Bafta delivers its first carbon-neutral ceremony

Bafta has invested in a string of initiatives to decarbonise and reduce the resource impact of its 2020 film awards ceremony, which took place in London this Sunday (2 January).

It is the first major awards season event to tout carbon neutrality. Image: Stuart Chalmers, CC BY 2.0

It is the first major awards season event to tout carbon neutrality. Image: Stuart Chalmers, CC BY 2.0

Prior to the event, attendees were told to adhere to a sustainable fashion dress code and to either re-wear or rent outfits rather than purchasing new. This requirement was set out in a guide penned by the London College of Fashion, which also recommended purchasing second-hand garments through channels such as consignment stores or Depop.

Attendees were also given the option to offset the carbon associated with their visit to the Royal Albert Hall. Those who chose not to pay for offsetting themselves had their carbon credits paid for by Bafta.

On the night, goody bags were scrapped in the name of preventing waste, and all drinks, starters and deserts on offer were vegan, in recognition of the environmental impacts of the global meat and dairy sectors.

Bafta also partnered with Audi to ensure that cars bringing stars to the event were fully electric and worked with the Royal Albert Hall to fit energy-saving LED lights on its red carpet.

The move comes after Bafta removed all single-use plastic from distribution at the event in 2019 and banned guests and press staff from bringing single-use plastic items to the venue from outside.

Bafta chair Pippa Harris said the decision to deliver a carbon-neutral event reflects a “sea change” in the climate discussion over the past year, amid a backdrop of strikes and other activism which has contributed to changes in climate policy across the world.

“It's no good to do your best anymore,” Harris told the Hollywood Reporter. “Everybody has got to pull together. It's a climate emergency, and people just have to start making these choices and shouting about them. There may be people who roll their eyes, but who cares?”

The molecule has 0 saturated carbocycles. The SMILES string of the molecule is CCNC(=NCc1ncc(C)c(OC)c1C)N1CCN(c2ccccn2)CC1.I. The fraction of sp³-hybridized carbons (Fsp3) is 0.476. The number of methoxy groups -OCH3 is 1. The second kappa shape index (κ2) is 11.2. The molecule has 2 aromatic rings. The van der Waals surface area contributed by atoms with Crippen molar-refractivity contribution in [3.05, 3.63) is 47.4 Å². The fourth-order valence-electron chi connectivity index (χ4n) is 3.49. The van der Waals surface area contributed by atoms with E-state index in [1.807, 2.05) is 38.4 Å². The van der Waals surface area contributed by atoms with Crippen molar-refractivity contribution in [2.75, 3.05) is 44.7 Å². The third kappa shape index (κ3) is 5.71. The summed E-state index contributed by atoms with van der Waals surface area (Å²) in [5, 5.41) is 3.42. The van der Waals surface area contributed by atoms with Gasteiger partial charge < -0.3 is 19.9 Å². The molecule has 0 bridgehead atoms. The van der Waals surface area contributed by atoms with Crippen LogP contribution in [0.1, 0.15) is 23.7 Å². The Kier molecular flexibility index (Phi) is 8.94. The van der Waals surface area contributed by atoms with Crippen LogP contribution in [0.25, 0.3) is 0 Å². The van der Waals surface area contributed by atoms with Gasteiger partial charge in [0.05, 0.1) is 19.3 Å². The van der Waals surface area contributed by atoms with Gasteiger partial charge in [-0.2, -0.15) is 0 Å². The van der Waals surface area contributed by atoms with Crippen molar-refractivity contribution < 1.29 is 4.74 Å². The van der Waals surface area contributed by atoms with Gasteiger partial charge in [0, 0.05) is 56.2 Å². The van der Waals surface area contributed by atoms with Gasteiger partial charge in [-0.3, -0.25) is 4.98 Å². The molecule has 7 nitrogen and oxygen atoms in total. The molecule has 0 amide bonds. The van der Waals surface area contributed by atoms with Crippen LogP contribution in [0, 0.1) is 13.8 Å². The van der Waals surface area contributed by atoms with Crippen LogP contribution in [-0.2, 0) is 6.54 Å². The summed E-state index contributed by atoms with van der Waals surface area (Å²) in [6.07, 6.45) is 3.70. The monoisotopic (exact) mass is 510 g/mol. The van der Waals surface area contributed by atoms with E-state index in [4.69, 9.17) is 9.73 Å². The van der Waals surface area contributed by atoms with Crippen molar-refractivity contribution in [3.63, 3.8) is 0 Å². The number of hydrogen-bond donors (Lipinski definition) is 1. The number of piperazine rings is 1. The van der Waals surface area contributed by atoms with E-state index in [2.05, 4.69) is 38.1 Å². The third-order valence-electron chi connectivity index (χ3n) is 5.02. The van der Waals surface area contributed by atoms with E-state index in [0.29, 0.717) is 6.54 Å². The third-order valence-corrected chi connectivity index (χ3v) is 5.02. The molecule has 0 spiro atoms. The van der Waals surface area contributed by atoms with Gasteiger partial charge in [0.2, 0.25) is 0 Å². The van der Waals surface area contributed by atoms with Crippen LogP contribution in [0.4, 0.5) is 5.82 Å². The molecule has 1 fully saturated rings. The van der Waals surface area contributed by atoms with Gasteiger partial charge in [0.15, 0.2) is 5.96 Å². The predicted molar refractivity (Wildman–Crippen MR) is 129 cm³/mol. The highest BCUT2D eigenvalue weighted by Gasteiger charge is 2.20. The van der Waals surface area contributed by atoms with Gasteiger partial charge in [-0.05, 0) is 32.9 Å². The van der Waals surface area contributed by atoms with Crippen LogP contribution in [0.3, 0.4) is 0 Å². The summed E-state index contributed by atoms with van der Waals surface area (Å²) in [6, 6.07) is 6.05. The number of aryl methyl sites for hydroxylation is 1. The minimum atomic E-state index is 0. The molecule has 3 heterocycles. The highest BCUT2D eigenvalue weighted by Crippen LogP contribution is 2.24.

When asked why Bafta had chosen to offset emissions, despite controversies around carbon credit schemes, Harris said the organisation would only purchase carbon credits to cover “things we are unable to control” as “the last part of the jigsaw”.

Stars of screen, stage and… sustainability?

While it is the first major awards season event to tout carbon neutrality, Bafta is not alone in shifting parts of its operations in the name of environmental sustainability.

Both the Golden Globes and the Oscars have switched to entirely plant-based menus for 2020.

While these moves were welcomed by the vegan community, critics continue to highlight the fact that many stars choose to fly to awards shows – often by private jet – and to take private petrol or diesel cars.

Beyond events season, the need to decarbonise the wider film and TV industry is also evident, as is the need to highlight environmental issues and solutions in broadcasting.

To that end, Bafta is hosting Albert – an organisation providing businesses and individuals across the broadcasting sector with resources to help them not only minimise the environmental impacts of their operations, but change the narrative around sustainability issues. Tools offered through albert include a carbon calculator and a digital platform which identifies high-carbon “hotspots”; a specialist education course; and advice on developing narratives around topics such as renewable energy, the circular economy and low-carbon transport.

More than 200 programmes, including EastEnders and the 2018 World Cup coverage, have carried the Albert sustainability certification to date.

Given that most major broadcasters, including BBC and ITV, are now taking action to reduce their operational footprint, Bafta’s head of industry sustainability Aaron Matthews recently told edie that the challenges for 2020 will be reaching the rest of the sector and embedding climate conversations beyond factual programmes.

“The story of climate change is now being told very loudly and I think that all of the people who will be engaged through facts and figures probably are already,” Matthews said.  “We need to show that this isn’t all about CO2 – that it is part of the everyday narrative.”

Sarah George



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